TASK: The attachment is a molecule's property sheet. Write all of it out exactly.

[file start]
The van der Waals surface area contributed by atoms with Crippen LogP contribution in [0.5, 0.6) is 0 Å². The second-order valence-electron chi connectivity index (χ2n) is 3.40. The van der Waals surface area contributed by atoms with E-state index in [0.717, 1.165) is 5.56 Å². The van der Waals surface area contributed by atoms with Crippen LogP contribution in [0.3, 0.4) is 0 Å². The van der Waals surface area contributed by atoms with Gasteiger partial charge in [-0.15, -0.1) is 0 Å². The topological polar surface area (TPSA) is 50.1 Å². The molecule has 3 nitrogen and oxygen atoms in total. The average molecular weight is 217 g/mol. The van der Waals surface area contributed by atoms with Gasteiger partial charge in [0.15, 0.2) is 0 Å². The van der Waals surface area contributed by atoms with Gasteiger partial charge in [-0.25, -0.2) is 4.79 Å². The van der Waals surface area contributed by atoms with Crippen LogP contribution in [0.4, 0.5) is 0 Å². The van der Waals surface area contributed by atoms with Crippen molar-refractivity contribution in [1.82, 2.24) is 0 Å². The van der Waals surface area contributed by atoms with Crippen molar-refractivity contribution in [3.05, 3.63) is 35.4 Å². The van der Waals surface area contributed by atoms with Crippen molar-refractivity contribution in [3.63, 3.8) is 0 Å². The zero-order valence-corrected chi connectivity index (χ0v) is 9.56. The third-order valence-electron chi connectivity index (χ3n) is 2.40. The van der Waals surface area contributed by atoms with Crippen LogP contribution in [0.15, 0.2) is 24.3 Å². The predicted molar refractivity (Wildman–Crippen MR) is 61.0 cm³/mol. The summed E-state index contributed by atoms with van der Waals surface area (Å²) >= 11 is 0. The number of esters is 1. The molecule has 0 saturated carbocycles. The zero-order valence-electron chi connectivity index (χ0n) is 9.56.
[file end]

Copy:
The van der Waals surface area contributed by atoms with Crippen LogP contribution in [0.5, 0.6) is 0 Å². The second-order valence-electron chi connectivity index (χ2n) is 3.40. The van der Waals surface area contributed by atoms with E-state index in [0.717, 1.165) is 5.56 Å². The van der Waals surface area contributed by atoms with Crippen LogP contribution in [0.3, 0.4) is 0 Å². The van der Waals surface area contributed by atoms with Gasteiger partial charge in [-0.15, -0.1) is 0 Å². The topological polar surface area (TPSA) is 50.1 Å². The molecule has 3 nitrogen and oxygen atoms in total. The average molecular weight is 217 g/mol. The van der Waals surface area contributed by atoms with Gasteiger partial charge in [0.15, 0.2) is 0 Å². The van der Waals surface area contributed by atoms with Gasteiger partial charge in [-0.25, -0.2) is 4.79 Å². The van der Waals surface area contributed by atoms with Crippen LogP contribution in [0.4, 0.5) is 0 Å². The van der Waals surface area contributed by atoms with Crippen molar-refractivity contribution in [1.82, 2.24) is 0 Å². The van der Waals surface area contributed by atoms with Crippen molar-refractivity contribution in [3.05, 3.63) is 35.4 Å². The van der Waals surface area contributed by atoms with Crippen molar-refractivity contribution in [3.63, 3.8) is 0 Å². The zero-order valence-corrected chi connectivity index (χ0v) is 9.56. The third-order valence-electron chi connectivity index (χ3n) is 2.40. The van der Waals surface area contributed by atoms with Crippen LogP contribution in [0.15, 0.2) is 24.3 Å². The predicted molar refractivity (Wildman–Crippen MR) is 61.0 cm³/mol. The summed E-state index contributed by atoms with van der Waals surface area (Å²) >= 11 is 0. The number of esters is 1. The molecule has 0 saturated carbocycles. The zero-order valence-electron chi connectivity index (χ0n) is 9.56.